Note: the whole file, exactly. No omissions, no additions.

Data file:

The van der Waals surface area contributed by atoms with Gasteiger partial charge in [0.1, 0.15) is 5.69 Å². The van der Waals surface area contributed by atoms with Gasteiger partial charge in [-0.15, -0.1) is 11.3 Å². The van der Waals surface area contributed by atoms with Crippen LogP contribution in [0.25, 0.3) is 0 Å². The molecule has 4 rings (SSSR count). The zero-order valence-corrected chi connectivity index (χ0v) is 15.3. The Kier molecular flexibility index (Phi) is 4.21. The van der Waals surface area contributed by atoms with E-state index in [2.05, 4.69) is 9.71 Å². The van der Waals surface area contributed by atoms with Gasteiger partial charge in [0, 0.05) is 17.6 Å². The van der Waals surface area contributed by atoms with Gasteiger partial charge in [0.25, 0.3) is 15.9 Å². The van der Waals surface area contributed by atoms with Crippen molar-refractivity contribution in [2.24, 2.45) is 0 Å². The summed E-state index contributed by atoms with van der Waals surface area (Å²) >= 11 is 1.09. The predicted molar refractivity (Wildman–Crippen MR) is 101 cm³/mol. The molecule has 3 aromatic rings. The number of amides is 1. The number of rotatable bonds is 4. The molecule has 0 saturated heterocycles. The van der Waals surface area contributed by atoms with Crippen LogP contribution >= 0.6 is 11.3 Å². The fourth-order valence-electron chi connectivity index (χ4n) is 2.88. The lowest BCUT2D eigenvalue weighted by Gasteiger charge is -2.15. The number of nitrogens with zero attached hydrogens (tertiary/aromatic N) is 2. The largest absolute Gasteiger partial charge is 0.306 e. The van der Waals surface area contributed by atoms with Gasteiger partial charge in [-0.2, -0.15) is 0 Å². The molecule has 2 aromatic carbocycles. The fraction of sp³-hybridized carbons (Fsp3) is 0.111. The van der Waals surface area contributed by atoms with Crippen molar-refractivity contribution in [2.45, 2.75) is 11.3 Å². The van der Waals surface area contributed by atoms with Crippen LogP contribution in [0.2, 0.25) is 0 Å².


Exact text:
The van der Waals surface area contributed by atoms with Gasteiger partial charge in [0.1, 0.15) is 5.69 Å². The van der Waals surface area contributed by atoms with Gasteiger partial charge in [-0.15, -0.1) is 11.3 Å². The van der Waals surface area contributed by atoms with Crippen LogP contribution in [0.25, 0.3) is 0 Å². The molecule has 4 rings (SSSR count). The zero-order valence-corrected chi connectivity index (χ0v) is 15.3. The Kier molecular flexibility index (Phi) is 4.21. The van der Waals surface area contributed by atoms with E-state index in [2.05, 4.69) is 9.71 Å². The van der Waals surface area contributed by atoms with Gasteiger partial charge in [0, 0.05) is 17.6 Å². The van der Waals surface area contributed by atoms with Gasteiger partial charge in [0.25, 0.3) is 15.9 Å². The van der Waals surface area contributed by atoms with Crippen molar-refractivity contribution in [2.24, 2.45) is 0 Å². The summed E-state index contributed by atoms with van der Waals surface area (Å²) >= 11 is 1.09. The predicted molar refractivity (Wildman–Crippen MR) is 101 cm³/mol. The molecule has 3 aromatic rings. The number of amides is 1. The number of rotatable bonds is 4. The molecule has 0 saturated heterocycles. The van der Waals surface area contributed by atoms with Crippen LogP contribution >= 0.6 is 11.3 Å². The fourth-order valence-electron chi connectivity index (χ4n) is 2.88. The lowest BCUT2D eigenvalue weighted by Gasteiger charge is -2.15. The number of nitrogens with zero attached hydrogens (tertiary/aromatic N) is 2. The largest absolute Gasteiger partial charge is 0.306 e. The van der Waals surface area contributed by atoms with Gasteiger partial charge in [-0.2, -0.15) is 0 Å². The molecule has 2 aromatic carbocycles. The fraction of sp³-hybridized carbons (Fsp3) is 0.111. The van der Waals surface area contributed by atoms with Crippen molar-refractivity contribution in [2.45, 2.75) is 11.3 Å². The van der Waals surface area contributed by atoms with Crippen LogP contribution in [0.2, 0.25) is 0 Å².